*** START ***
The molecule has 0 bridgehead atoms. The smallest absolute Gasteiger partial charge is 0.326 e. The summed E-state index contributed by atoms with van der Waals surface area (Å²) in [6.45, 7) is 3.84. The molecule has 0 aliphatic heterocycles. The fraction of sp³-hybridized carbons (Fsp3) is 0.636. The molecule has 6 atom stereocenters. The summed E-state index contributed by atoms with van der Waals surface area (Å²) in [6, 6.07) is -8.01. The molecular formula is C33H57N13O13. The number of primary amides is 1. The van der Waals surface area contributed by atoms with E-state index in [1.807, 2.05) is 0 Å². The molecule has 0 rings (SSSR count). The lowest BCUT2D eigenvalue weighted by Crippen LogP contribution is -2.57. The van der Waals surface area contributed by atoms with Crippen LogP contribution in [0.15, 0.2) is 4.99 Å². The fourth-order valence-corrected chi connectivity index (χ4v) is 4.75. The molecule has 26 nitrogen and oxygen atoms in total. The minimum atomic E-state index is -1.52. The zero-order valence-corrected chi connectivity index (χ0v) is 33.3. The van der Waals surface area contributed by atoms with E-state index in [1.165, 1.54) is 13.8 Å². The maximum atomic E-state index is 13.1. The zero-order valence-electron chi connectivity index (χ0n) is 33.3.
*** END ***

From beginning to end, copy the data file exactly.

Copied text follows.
The molecule has 0 bridgehead atoms. The smallest absolute Gasteiger partial charge is 0.326 e. The summed E-state index contributed by atoms with van der Waals surface area (Å²) in [6.45, 7) is 3.84. The molecule has 0 aliphatic heterocycles. The fraction of sp³-hybridized carbons (Fsp3) is 0.636. The molecule has 6 atom stereocenters. The summed E-state index contributed by atoms with van der Waals surface area (Å²) in [6, 6.07) is -8.01. The molecular formula is C33H57N13O13. The number of primary amides is 1. The van der Waals surface area contributed by atoms with E-state index in [1.807, 2.05) is 0 Å². The molecule has 0 rings (SSSR count). The lowest BCUT2D eigenvalue weighted by Crippen LogP contribution is -2.57. The van der Waals surface area contributed by atoms with Crippen LogP contribution in [0.15, 0.2) is 4.99 Å². The fourth-order valence-corrected chi connectivity index (χ4v) is 4.75. The molecule has 26 nitrogen and oxygen atoms in total. The minimum atomic E-state index is -1.52. The zero-order valence-corrected chi connectivity index (χ0v) is 33.3. The van der Waals surface area contributed by atoms with E-state index in [1.165, 1.54) is 13.8 Å². The maximum atomic E-state index is 13.1. The zero-order valence-electron chi connectivity index (χ0n) is 33.3.